So, here we were, at eleven o’clock, in Ghent, so it was time to make our way to our hotel rooms, except the problem was that when we got there the rooms weren’t ready. Well, not quite, because I suspect they were ready, it is just that checkin doesn’t happen until about 2:00 pm, so we basically had to dump our bags and go for a wander around the town. Mind you, I have been to some places where they are pretty easy going when it comes to check in times – if there is a room there you get it. Mind you, when it involves big chain hotels, then they tend to be pretty strict. Okay, the Holiday Inn will make an offer to you for early checkin, but not surprisingly you have to pay. The other thing is that in Europe, checkout time is 12:00 pm, which means that you aren’t always rushing around in the morning – this isn’t the case with Australia, where it is a strict 10:00 am checkout.
Having left our bags at the hotel, it was time to go and explore the city, except that we caught the wrong tram which meant that we ended up in a part of the city which was definitely not a tourist haven. Mind you, I wouldn’t call it a bad place, namely because it was close enough to the city centre that we could jump off of the tram and walk there. Still, walking there did end up taking a little bit more time than expected, but soon enough we found ourselves where we wanted to be – the centre of town.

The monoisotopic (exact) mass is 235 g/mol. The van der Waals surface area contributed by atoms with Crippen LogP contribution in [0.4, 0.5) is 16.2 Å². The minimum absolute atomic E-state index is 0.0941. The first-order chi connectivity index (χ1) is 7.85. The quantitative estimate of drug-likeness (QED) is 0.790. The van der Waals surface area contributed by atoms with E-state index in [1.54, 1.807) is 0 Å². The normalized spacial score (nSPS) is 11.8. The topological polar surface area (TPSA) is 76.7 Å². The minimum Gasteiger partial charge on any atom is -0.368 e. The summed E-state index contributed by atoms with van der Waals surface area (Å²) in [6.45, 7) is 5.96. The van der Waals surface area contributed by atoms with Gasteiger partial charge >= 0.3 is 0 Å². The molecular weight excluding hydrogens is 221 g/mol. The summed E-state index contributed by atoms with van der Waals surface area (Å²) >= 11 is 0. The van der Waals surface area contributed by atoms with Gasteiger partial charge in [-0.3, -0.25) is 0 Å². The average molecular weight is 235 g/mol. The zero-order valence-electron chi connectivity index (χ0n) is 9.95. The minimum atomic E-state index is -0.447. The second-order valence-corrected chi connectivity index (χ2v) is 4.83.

The thing with Ghent is that it is a university town, which means that alongside the tourists, there are also quite a few university students lounging around the area. The other thing is that you could say that Ghent is one of the cradles of Capitalism. This had a lot to do with the city being located on a major river, and also being quite close to the major ports of Antwerp. In fact, Ghent was the centre of a major textile industry, in that the raw materials would arrive from inland, and then be processed here before being shipped off all over Europe. To say that Ghent was a wealthy town was an understatement, though the Thirty Years War, and the rise of England and the Netherlands did end up bringing the city’s reign to an end.
The first thing we noticed as we rounded the corner to the banks of the Scheldt was that there were three huge spires thrusting up from the city centre. Two belonged to churches (St Nicholas and St Bartholemew), while the third belonged to the town hall, though I believe it is called the belfry. Well, considering that I do appreciate wandering through churches, I decided to go any check them out. Well, there were two churches, one of them being the Cathedral, and the other being a somewhat smaller church which was under repairs. Oh, there was also a third church (St Michaels) as well, but this one was closed to nosey tourists just wandering inside for a gander, at least until 2:00 pm. Mind you, this third church does have some claim to fame, namely because it dates back to the 14th Century.